"Amriika" is a novel of betrayal, disillusionment, and discovery set in America during three highly charged decades in the nation's history. In the late sixties, Ramji, a student from Dar es Salaam, East Africa, arrives in an America far different from the one he dreamed about, one caught up in anti-war demonstrations, revolutionary lifestyles, ...Read More"Amriika" is a novel of betrayal, disillusionment, and discovery set in America during three highly charged decades in the nation's history. In the late sixties, Ramji, a student from Dar es Salaam, East Africa, arrives in an America far different from the one he dreamed about, one caught up in anti-war demonstrations, revolutionary lifestyles, and spiritual quests. As Ramji finds himself pulled by the tumultuous currents of those troubled times, he is swept up in events whose consequences will haunt him for years to come. Decades later in a changed America, having recently left a marriage and a suburban existence, an older Ramji, passionately in love, finds himself drawn into a set of circumstances which hold terrifying reminders of the past and its unanswered questions.Read Less
Acceptable. 2000-Paperback-Used-Acceptable--Shows substantial shelf-wear which may include some chips and tears on dust jacket (if present) and some yellowing of the pages. May contain old price stickers or their residue, inscriptions or dedications from previous owners in first few pages and remainder marks.-. -Hall Street Books proudly ships from Brooklyn, NY. All orders are processed and shipped within 24 business hours, Mon-Fri. Expedited shipping and tracking available within the US. Hall Street's No-Worry guarantee lets you buy with confidence!
Publishers Weekly, 2001-04-16 The immigrant from Dar Es Salaam who narrates many parts of this novel by Vassanji (The Book of Secrets) tells a compelling story of rebellion and its aftereffects, but a pervasive stylistic blandness lessens its impact. Ramji comes to America in 1968 to study at a technological institute in Cambridge, Mass. His extensive soul-searching during college involves participation in student demonstrations and residency at the ashram of a local guru. The novel then jumps 25 years ahead. Many of Ramji's revolutionary classmates have disappeared into comfortable middle-class lives, and Ramji himself is trapped in an unhappy marriage. After a divorce, he moves to Santa Monica, where he works for a political newspaper and lives with the beautiful student who wrecked his marriage. When he offers shelter to a young man who turns out to be a suspect in a couple of politically motivated bombings, he finds his home life dismantled by an unfortunate intersection of past and present. The story jumps intermittently from third-person to first-person narrative, a quirk sometimes revelatory, but other times merely jarring and gratuitous. Vassanji's strengths lie in his shrewd but economical characterizations, and also in his grappling with the explosive passions at play in his tale. His matter-of-fact storytelling style, however, applied to the drab lives Ramji's fellow immigrants lead after adopting Western traditions, eventually desiccates the novel, all the pathos leaking out of a hole somewhere near the book's center. It ends with a bittersweet and shocking episode, easily the most affecting passage in the book. Sadly, though, this ending would have been even more moving if Vassanji had focused on the novel's potential for provocation. Agent, Jan Whitford. (May 14) (c) Copyright PWxyz, LLC. All rights reserved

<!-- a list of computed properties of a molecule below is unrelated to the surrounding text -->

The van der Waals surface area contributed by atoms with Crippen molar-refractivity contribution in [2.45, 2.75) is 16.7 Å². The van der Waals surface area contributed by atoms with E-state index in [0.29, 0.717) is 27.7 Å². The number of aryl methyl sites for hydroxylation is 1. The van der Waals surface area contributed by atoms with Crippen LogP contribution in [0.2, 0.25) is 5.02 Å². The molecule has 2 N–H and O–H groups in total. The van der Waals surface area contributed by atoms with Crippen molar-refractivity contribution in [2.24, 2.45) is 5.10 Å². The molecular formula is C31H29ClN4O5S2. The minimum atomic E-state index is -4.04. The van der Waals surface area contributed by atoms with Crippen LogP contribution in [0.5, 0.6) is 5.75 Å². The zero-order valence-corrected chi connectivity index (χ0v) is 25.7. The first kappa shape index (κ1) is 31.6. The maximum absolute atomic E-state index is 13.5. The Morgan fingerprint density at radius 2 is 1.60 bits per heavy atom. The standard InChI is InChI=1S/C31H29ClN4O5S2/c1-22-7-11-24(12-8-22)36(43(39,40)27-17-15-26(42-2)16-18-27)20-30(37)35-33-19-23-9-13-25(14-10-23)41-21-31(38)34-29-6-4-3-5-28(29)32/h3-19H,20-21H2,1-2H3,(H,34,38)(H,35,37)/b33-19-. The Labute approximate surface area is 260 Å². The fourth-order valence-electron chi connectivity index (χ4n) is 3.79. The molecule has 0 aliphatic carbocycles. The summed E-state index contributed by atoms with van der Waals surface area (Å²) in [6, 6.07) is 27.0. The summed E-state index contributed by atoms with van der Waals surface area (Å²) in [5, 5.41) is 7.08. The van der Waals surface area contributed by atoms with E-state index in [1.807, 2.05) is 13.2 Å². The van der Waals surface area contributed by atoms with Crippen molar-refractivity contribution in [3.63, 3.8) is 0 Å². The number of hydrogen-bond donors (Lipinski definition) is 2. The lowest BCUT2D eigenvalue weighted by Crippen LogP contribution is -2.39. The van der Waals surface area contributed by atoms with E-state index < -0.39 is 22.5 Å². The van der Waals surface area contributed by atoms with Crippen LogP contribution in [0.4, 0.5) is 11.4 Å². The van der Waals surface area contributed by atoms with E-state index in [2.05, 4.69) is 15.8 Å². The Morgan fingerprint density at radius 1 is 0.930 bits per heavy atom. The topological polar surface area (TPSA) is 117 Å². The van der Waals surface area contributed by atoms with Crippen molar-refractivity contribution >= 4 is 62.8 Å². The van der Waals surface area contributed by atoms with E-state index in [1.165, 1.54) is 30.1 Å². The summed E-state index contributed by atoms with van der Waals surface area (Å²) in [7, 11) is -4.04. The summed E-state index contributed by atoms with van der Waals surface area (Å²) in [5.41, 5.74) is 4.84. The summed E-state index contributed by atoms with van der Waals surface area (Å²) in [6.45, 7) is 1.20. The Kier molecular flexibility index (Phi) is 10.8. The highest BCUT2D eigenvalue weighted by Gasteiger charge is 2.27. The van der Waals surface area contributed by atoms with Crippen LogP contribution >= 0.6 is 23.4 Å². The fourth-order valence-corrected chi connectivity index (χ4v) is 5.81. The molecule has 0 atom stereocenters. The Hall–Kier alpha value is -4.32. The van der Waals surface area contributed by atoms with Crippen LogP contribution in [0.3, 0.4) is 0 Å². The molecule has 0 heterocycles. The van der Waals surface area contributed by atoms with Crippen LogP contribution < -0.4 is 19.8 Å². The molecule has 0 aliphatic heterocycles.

Copyright in bibliographic data and cover images is held by Nielsen Book Services Limited, Baker & Taylor, Inc., or by their respective licensors, or by the publishers, or by their respective licensors. For personal use only. All rights reserved. All rights in images of books or other publications are reserved by the original copyright holders.